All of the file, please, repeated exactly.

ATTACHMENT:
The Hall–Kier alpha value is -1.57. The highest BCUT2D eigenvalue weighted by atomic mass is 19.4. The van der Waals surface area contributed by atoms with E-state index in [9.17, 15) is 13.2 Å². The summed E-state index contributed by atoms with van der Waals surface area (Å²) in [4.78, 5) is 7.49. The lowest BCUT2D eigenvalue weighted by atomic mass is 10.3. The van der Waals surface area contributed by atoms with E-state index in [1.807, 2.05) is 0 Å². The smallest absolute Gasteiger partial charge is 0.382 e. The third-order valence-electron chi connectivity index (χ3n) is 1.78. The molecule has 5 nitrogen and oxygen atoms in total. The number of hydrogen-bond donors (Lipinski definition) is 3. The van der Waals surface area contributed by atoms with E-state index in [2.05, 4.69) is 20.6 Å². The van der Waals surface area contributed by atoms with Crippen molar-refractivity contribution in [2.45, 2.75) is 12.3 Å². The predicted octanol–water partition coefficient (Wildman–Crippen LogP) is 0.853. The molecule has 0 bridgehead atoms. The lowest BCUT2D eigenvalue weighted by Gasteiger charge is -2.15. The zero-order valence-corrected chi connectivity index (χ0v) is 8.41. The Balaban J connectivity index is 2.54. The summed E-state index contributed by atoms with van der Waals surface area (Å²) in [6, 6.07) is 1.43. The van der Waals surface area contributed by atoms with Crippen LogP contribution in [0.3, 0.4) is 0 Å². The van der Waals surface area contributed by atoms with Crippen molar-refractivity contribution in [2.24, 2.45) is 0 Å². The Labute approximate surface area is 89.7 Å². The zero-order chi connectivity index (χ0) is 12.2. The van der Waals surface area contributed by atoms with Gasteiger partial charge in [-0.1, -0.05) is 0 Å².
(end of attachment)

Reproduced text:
The Hall–Kier alpha value is -1.57. The highest BCUT2D eigenvalue weighted by atomic mass is 19.4. The van der Waals surface area contributed by atoms with E-state index in [9.17, 15) is 13.2 Å². The summed E-state index contributed by atoms with van der Waals surface area (Å²) in [4.78, 5) is 7.49. The lowest BCUT2D eigenvalue weighted by atomic mass is 10.3. The van der Waals surface area contributed by atoms with E-state index in [1.807, 2.05) is 0 Å². The smallest absolute Gasteiger partial charge is 0.382 e. The third-order valence-electron chi connectivity index (χ3n) is 1.78. The molecule has 5 nitrogen and oxygen atoms in total. The number of hydrogen-bond donors (Lipinski definition) is 3. The van der Waals surface area contributed by atoms with E-state index in [2.05, 4.69) is 20.6 Å². The van der Waals surface area contributed by atoms with Crippen molar-refractivity contribution in [2.45, 2.75) is 12.3 Å². The predicted octanol–water partition coefficient (Wildman–Crippen LogP) is 0.853. The molecule has 0 bridgehead atoms. The lowest BCUT2D eigenvalue weighted by Gasteiger charge is -2.15. The zero-order valence-corrected chi connectivity index (χ0v) is 8.41. The Balaban J connectivity index is 2.54. The summed E-state index contributed by atoms with van der Waals surface area (Å²) in [6, 6.07) is 1.43. The van der Waals surface area contributed by atoms with Crippen LogP contribution in [0.3, 0.4) is 0 Å². The van der Waals surface area contributed by atoms with Crippen molar-refractivity contribution in [2.24, 2.45) is 0 Å². The Labute approximate surface area is 89.7 Å². The zero-order chi connectivity index (χ0) is 12.2. The van der Waals surface area contributed by atoms with Gasteiger partial charge in [-0.1, -0.05) is 0 Å².